Normal or nuts? If you've ever asked yourself that question about something you do or think, Dr. Mehmet Oz's Friday talk show just might hold the answer. Plus: Find out about using nut butter for weight loss, watch out for sugar-free soda and become aware of diet supplement scams.
One of the keys to determining if a behavior is normal: How often you repeat it. For example, if you have a song stuck in your head, that's normal.
In contrast, if you repeatedly pick at scabs or your skin, it can cause problems, warns Dr. Oz. Seek other ways to distract yourself.
If you frequently drink diet soda, it might seem normal. But you're damaging your bones, according to Dr. Oz.
The dangerous ingredient in diet soda is phosphoric acid. Dr. Oz recommends weaning yourself from diet soda by gradually diluting it with plain soda water.
On the same episode, Dr. Oz dished up tips on buying the best nut butter for weight loss and health. Limit your portion to two tablespoons a day, and look for brands without added sugar or salt.
For weight loss, almond butter is the winner. Almond butter is high in fiber, low in calories and curbs cravings. Try it in a smoothie with milk, banana, frozen berries and ice.
Use cashew nut butter for your bones. And for a healthy heart, go for walnuts, says Dr. Oz. Peanut butter boosts energy and provides you with heart-healthy fats.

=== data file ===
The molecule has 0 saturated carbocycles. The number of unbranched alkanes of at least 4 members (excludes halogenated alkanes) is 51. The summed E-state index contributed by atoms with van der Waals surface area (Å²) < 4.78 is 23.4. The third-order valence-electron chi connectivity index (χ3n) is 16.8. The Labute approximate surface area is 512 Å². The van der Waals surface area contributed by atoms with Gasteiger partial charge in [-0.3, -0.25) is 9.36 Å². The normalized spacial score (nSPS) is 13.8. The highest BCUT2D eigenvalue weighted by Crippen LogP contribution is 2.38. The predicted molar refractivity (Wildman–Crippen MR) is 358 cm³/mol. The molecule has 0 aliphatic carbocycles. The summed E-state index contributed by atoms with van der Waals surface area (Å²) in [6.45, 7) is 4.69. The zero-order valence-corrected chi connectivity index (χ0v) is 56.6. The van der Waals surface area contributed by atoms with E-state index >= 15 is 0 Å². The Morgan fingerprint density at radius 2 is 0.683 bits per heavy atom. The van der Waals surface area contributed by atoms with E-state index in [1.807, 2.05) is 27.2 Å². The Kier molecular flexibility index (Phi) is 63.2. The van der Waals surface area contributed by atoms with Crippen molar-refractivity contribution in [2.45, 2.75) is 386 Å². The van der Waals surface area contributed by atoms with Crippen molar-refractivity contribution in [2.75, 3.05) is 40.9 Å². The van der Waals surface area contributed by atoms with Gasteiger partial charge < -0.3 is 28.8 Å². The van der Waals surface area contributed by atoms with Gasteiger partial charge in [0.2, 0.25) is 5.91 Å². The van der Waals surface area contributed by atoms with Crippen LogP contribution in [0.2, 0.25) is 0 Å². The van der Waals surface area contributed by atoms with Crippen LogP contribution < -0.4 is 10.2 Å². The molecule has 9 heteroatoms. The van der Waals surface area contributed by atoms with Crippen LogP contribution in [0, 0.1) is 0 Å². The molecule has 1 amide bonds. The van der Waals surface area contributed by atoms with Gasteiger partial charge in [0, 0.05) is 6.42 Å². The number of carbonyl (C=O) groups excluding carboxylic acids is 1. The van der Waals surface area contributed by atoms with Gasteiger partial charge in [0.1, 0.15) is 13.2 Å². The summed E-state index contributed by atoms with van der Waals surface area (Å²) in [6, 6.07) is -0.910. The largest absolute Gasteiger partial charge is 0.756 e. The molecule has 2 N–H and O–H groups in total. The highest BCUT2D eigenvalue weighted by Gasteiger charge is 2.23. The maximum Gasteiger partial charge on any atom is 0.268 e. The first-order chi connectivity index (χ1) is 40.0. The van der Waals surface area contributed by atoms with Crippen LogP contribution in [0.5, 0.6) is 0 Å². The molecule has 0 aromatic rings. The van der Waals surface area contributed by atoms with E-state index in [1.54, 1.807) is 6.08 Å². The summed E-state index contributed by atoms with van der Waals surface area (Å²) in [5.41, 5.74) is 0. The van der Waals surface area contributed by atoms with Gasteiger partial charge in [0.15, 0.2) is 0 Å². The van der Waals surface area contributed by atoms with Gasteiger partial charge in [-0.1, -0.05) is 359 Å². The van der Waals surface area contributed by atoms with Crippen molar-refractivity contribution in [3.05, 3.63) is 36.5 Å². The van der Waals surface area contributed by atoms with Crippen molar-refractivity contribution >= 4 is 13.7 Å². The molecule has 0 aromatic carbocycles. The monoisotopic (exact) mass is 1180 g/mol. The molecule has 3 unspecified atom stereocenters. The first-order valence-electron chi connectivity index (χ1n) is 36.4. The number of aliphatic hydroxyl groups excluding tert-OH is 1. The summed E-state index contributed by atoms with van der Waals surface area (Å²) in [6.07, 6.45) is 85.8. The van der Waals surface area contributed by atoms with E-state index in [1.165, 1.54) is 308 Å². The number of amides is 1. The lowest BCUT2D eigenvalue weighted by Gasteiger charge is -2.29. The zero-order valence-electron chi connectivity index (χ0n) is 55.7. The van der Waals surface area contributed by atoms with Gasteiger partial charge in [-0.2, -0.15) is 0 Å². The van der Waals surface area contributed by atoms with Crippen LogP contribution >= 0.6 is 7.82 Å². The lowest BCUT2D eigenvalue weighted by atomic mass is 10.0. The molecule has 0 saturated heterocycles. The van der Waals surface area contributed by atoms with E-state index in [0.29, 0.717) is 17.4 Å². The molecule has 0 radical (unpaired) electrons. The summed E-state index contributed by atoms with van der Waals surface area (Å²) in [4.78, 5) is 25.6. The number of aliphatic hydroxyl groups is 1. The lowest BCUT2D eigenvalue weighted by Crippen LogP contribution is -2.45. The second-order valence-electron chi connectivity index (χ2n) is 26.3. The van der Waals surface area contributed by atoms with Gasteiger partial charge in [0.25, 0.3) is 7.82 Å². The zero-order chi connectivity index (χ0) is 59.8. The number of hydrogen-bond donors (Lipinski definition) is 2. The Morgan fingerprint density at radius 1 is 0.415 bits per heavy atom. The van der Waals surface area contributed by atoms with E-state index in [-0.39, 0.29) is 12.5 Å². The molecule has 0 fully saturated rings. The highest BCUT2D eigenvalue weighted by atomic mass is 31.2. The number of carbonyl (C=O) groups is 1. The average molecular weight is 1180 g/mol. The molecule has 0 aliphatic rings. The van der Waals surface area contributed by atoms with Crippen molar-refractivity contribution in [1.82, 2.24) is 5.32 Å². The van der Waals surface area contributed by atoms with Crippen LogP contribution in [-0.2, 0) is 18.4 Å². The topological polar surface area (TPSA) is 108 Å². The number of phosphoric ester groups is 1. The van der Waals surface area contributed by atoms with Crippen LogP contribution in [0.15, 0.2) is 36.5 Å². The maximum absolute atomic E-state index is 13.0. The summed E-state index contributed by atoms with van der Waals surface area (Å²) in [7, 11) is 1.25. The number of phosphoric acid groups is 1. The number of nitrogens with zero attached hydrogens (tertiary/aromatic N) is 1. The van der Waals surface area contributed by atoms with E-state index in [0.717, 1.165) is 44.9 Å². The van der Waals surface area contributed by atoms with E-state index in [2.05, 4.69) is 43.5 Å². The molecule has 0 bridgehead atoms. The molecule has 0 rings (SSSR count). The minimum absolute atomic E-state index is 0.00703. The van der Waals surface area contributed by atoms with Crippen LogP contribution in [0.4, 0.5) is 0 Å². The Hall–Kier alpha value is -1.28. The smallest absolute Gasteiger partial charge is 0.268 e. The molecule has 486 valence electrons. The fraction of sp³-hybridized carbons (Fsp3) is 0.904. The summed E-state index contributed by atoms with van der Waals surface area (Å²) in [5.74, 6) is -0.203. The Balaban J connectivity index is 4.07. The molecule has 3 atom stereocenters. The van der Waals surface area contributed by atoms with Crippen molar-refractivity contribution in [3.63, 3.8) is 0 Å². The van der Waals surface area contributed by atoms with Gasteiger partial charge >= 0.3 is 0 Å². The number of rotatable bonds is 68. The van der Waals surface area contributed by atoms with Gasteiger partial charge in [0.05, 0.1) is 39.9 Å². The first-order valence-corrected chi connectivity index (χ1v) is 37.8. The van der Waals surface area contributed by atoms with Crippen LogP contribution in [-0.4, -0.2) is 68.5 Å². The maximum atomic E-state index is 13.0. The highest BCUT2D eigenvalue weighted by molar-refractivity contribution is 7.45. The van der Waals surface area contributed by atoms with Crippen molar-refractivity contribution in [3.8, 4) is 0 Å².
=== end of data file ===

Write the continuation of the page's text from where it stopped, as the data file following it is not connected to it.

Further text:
In addition to nut butter, try using nuts as snacks, said Dr. Oz in an interview Friday with the Sault Star News. He advocates taking them with you to nibble on throughout the day.
"Always carry nuts with you, no matter what," he said. "You can take them through airport security and they satiate you."
As for the debate over whether exercise or diet helps more weight loss, Dr. Oz emphasizes diet trumps fitness. "If you want to lose weight, focus on the food," he advised.
"You will not lose weight on exercise alone," he added. "You will lose weight with food alone."
While these recommendations emphasize the use of food for weight loss and health, Dr. Oz recently got grilled for his frequent recommendations of weight loss supplements, reported the Times Live on Friday. A Senate subcommittee on consumer protection accused him of encouraging diet product scams.
"When you call a product a miracle, and it's something you can buy and it's something that gives people false hope, I just don't understand why you need to go there," said Missouri Democratic Senator Claire McCaskill, chairwoman of the committee. She expressed her belief that he doesn't believe in weight loss supplements such as green coffee extract but features them only to get viewers.
Dr. Oz, however, defended himself. "I actually do personally believe in the items that I talk about on the show," said the cardiac surgeon/talk show host.
Moreover, he claimed that he gives his own family the products that he touts. "I would give my audience the same advice I give my family, and I have given my family these products," Dr. Oz insisted.